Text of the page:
Seasonal electricity capacity drops to a seven year low

A new report from National Grid predicts that spare electricity capacity will be at a seven year low this winter.

In National Grid’s 2014/15 Winter Outlook electricity margins are shown to have decreased, with the average cold spell margin expected to be 4.1 per cent, a figure attributed to planned generator closures, breakdowns and new plant not coming online as quickly to replace them.

In response, National Grid said it is finalising contracts with Littlebrook, Rye House CCGT and Peterhead CCGT power stations to provide additional reserve under the Supplemental Balancing Reserve.

Together with the Demand Side Balancing Reserve that National Grid said it has already contracted, these will provide an additional 1.1GW of de-rated capacity to that assumed available in its base case, increasing the de-rated margin from 4.1 per cent to 6.1 per cent.

Gas, however, is said to be in a strong position this winter with supplies, storage and network capacity well in excess of anticipated maximum demand.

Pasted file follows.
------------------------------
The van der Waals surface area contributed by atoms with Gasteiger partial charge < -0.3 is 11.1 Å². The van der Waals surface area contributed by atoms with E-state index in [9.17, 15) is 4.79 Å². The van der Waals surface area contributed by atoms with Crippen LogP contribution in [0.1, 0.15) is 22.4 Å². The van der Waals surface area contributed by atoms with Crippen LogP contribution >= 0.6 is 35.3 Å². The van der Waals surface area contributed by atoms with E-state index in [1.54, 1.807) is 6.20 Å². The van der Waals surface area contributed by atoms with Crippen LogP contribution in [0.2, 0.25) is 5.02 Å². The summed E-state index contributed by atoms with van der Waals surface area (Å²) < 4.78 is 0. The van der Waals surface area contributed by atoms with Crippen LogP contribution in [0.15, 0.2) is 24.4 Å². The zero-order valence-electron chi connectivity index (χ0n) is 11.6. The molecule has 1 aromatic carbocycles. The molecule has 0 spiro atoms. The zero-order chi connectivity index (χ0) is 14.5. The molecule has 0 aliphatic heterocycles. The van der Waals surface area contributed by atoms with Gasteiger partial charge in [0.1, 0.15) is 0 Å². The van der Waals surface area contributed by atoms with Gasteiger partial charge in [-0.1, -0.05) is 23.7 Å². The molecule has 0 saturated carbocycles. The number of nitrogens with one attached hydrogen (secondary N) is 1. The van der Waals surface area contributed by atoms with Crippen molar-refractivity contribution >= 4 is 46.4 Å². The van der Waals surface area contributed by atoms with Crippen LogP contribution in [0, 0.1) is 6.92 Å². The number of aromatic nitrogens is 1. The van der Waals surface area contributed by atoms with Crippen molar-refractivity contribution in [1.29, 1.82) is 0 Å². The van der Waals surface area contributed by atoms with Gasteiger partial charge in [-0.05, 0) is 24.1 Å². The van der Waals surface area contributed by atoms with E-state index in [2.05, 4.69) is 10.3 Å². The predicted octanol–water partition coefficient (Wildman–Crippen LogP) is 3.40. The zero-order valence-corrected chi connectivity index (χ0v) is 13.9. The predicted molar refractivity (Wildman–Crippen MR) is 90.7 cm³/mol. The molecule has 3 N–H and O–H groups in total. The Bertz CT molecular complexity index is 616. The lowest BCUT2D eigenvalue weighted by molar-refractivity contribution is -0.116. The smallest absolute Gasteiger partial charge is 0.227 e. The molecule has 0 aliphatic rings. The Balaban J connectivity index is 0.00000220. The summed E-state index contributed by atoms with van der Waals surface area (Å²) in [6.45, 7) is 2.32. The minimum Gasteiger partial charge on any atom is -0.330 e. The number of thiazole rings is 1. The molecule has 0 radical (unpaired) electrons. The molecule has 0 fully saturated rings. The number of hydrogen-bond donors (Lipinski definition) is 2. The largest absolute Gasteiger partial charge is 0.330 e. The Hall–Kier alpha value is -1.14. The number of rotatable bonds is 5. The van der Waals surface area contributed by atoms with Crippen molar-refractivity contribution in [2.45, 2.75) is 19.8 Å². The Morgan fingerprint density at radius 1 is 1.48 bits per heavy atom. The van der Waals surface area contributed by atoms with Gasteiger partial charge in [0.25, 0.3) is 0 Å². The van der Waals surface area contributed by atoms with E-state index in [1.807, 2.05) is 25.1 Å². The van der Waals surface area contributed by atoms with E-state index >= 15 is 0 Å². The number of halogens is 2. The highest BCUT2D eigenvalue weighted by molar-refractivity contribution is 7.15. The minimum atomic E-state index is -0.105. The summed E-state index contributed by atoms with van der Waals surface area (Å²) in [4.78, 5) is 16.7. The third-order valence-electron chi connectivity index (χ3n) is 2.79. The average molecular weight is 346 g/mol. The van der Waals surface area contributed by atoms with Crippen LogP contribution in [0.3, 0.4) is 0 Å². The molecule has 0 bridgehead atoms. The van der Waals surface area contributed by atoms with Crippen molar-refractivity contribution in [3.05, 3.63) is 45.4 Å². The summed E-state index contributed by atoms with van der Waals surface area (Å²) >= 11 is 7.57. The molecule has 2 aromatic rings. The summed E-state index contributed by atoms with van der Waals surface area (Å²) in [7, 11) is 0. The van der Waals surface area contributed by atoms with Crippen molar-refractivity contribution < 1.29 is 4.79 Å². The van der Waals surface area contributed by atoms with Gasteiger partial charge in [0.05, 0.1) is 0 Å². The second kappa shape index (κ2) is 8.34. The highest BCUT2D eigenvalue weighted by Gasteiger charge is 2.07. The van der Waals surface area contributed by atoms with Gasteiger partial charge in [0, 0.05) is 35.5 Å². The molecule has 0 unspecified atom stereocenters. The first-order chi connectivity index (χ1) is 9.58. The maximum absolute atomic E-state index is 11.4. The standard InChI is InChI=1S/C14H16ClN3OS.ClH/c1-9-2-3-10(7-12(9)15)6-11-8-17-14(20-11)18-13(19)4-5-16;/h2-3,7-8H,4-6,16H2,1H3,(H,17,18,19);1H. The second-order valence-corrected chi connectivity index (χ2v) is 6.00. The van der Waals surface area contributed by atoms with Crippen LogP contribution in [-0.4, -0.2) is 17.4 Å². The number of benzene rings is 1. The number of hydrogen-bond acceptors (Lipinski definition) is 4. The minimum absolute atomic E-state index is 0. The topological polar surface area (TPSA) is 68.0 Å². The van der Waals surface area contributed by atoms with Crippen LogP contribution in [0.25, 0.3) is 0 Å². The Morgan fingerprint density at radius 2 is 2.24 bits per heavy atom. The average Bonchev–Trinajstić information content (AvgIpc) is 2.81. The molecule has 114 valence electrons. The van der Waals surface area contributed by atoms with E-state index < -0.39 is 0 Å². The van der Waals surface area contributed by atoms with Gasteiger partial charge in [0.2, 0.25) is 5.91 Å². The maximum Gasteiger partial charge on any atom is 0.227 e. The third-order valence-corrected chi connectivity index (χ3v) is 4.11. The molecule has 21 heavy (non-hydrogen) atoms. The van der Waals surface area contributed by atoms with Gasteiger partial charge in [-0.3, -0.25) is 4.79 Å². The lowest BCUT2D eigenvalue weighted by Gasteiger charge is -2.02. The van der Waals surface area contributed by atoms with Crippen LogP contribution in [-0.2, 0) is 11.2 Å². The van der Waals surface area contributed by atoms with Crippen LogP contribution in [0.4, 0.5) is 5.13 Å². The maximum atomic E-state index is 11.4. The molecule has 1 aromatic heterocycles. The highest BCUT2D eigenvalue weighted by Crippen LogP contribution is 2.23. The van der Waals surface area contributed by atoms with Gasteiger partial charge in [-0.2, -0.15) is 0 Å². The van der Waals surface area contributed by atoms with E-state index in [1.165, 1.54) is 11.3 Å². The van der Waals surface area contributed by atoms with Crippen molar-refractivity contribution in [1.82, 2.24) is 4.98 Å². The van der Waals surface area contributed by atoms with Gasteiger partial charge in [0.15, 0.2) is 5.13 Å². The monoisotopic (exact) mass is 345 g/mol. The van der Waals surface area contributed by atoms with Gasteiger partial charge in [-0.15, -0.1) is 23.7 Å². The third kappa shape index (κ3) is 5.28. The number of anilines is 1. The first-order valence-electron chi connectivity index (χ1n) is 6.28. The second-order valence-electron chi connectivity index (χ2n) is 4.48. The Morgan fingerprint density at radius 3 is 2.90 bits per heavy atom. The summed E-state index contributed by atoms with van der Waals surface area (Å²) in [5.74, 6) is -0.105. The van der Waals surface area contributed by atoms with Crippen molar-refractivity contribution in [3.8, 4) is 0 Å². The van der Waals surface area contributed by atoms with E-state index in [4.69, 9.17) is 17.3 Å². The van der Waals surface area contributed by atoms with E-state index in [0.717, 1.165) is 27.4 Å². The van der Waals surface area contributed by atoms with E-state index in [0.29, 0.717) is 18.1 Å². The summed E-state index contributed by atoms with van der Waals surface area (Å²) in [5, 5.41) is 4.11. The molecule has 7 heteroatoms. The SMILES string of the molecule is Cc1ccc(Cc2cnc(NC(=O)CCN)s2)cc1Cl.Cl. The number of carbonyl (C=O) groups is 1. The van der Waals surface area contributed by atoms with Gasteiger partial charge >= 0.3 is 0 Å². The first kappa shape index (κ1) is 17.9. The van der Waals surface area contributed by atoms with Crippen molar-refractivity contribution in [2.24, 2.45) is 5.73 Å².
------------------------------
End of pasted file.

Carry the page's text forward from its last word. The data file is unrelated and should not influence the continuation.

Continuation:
In a statement, Cordi O’Hara, director of Market Operation said: ‘The electricity margin has decreased compared to recent years, but the outlook remains manageable and well within the reliability standard set by government.

‘Our analysis shows gas supplies to be in a strong position. Supply sources are diverse, network capacity is healthy and gas storage is well stocked.’

Commenting on today’s announcement, Dr Colin Brown, director of Engineering at the Institution of Mechanical Engineers, said: ‘While we’re unlikely to see blackouts this winter, the drop in the amount of spare electricity capacity illustrated in National Grid’s new report is a wake-up call that shows how vital it is that we invest in new energy infrastructure.

‘Government must stop playing politics with our energy system and the environment and make clear exactly how it is going to ensure that the country’s future needs are affordably met.

‘It is only with this clarity that energy companies will have the confidence to invest in the infrastructure needed to keep the nation warm, lit, moving and working.  Without it we risk a spiral downwards where we achieve our energy balance by closing down our industries.’

National Grid’s Winter Outlook Report follows consultation with the energy industry, analysts, academics and energy policy experts to provide the energy market with a snapshot of the potential gas and electricity picture for the coming winter.